PARIS (AP) — A new exhibit in Paris on fashion photographer Erwin Blumenfeld showcases his dark, experimental side, positioning him as one of the great yet undervalued photographers of the 20th century.
Blumenfeld made his name with snaps that graced the covers of fashion magazines such as "Vogue" and "Harper's Bazaar" from the 1930s to the 1950s.
But the exhibit at Paris' Jeu de Paume, which opens Tuesday, shows this as only one of the many talents of the German Jew who fled Nazi Europe and whose work during the 1930s shunned Adolf Hitler.
The exhibit of some 300 works puts together black-and-white photos that used influential experimental techniques with infra-red and frames in the negative, sections of abstract and distorted female nudes, sketches and avant-garde colorist work.
"He was not just a fashion photographer. He was one of the great photographers of the 20th century," says curator Ute Eskildsen. "I hope this will get people to look at Blumenfeld in a different way."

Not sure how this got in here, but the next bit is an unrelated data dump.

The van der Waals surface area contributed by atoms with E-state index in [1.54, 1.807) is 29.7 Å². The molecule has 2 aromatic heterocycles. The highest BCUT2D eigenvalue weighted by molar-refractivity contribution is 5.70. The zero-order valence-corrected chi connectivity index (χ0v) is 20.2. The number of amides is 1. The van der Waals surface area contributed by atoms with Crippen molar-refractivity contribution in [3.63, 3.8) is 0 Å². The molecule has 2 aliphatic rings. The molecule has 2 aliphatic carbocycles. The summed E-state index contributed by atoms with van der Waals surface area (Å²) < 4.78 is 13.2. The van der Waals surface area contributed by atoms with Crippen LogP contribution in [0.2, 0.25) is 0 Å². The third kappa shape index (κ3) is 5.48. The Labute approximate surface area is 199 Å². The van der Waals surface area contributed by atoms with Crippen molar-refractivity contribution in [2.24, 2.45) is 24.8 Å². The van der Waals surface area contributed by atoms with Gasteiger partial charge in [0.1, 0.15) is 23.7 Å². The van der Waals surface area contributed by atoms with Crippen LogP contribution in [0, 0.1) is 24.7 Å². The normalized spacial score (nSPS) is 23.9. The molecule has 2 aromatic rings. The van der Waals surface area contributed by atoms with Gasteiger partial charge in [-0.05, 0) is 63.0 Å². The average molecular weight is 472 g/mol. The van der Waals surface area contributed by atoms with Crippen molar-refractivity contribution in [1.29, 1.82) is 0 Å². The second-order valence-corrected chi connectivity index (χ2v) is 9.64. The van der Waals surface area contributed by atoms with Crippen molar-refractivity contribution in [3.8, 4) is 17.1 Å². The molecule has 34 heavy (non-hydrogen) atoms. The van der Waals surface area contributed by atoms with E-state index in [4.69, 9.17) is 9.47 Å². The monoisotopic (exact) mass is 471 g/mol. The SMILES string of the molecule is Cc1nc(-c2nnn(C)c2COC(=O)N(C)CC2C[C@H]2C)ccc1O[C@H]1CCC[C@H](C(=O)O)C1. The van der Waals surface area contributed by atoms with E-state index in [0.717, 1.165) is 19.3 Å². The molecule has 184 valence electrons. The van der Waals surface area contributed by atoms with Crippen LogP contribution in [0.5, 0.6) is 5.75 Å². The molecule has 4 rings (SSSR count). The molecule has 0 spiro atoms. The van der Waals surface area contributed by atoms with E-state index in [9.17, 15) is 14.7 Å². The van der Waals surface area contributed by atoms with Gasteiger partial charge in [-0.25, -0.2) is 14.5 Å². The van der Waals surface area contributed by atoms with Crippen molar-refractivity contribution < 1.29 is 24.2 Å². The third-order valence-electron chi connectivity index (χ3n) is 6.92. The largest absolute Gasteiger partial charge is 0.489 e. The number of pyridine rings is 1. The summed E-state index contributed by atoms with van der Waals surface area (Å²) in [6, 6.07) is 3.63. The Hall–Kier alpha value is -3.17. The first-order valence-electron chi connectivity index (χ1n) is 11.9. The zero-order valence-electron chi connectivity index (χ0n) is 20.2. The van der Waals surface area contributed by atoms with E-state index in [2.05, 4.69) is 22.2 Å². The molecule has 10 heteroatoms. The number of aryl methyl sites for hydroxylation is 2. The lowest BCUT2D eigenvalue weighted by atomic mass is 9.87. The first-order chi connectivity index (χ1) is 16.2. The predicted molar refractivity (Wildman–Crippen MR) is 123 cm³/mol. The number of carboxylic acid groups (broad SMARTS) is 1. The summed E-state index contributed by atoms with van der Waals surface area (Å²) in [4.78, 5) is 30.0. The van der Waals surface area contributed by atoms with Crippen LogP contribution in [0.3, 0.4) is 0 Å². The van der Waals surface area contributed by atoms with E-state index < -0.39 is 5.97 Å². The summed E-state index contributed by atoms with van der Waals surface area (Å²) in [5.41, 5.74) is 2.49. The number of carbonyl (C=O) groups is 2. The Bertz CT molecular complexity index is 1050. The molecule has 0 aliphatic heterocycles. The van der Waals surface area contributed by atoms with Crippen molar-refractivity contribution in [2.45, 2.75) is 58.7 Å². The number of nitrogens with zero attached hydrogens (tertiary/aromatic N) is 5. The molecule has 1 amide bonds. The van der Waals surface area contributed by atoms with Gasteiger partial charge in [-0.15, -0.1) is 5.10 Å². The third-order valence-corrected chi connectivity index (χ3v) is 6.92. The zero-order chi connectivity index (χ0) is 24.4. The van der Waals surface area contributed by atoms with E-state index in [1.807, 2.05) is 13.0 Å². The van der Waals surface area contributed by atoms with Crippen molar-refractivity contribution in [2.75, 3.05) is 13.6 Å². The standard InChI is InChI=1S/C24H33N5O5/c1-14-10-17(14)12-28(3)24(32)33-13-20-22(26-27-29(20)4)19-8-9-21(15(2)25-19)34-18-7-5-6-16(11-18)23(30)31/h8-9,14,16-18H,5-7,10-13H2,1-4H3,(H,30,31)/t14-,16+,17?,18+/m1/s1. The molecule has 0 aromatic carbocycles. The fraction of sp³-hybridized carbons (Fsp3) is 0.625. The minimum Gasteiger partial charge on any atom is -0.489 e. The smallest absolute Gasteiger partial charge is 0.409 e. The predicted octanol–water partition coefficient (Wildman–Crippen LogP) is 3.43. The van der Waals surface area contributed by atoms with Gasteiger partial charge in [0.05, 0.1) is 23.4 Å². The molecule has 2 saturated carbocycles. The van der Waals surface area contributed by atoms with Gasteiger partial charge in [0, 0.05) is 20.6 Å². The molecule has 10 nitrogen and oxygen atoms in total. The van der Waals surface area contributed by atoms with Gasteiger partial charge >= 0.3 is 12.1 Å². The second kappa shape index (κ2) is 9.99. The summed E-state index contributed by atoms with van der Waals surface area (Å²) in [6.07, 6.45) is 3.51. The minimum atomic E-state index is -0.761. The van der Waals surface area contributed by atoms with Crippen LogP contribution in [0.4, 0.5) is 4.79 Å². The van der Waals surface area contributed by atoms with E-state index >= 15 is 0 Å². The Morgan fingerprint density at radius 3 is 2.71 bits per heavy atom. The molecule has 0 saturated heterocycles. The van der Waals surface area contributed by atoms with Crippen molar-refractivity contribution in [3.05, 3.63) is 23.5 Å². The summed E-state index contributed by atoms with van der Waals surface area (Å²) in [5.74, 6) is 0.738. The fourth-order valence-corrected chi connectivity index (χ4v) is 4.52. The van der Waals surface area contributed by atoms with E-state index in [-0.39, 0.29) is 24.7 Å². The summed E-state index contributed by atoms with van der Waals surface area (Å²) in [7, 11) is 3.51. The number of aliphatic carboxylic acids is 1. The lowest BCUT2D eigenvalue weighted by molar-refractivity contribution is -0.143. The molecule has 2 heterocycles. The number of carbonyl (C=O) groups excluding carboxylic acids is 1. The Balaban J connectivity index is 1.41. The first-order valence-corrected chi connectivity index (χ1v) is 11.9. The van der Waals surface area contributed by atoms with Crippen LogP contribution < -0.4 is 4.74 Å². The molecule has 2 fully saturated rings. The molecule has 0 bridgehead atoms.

Eskildsen also wanted the retrospective to highlight socio-political aspect of his art between the two world wars and his experience as an émigré in New York from 1941.
But the most powerful of Blumenfeld's photos are his visceral reaction to Hitler's rise to power. A series entitled "Hitler, Face of Terror" from 1933 shows the Fuhrer's face dehumanized and merged with a skull — achieved through a technique of combining negatives. Elsewhere, Hitler is represented allegorically as a black-and-white calf's head with jagged teeth.
This is from the same man who snapped the world's first supermodel, Lisa Fonssagrives, swinging gracefully from the Eiffel Tower in a billowing check dress.
Thomas Adamson can be followed at Twitter.com/ThomasAdamsonAP
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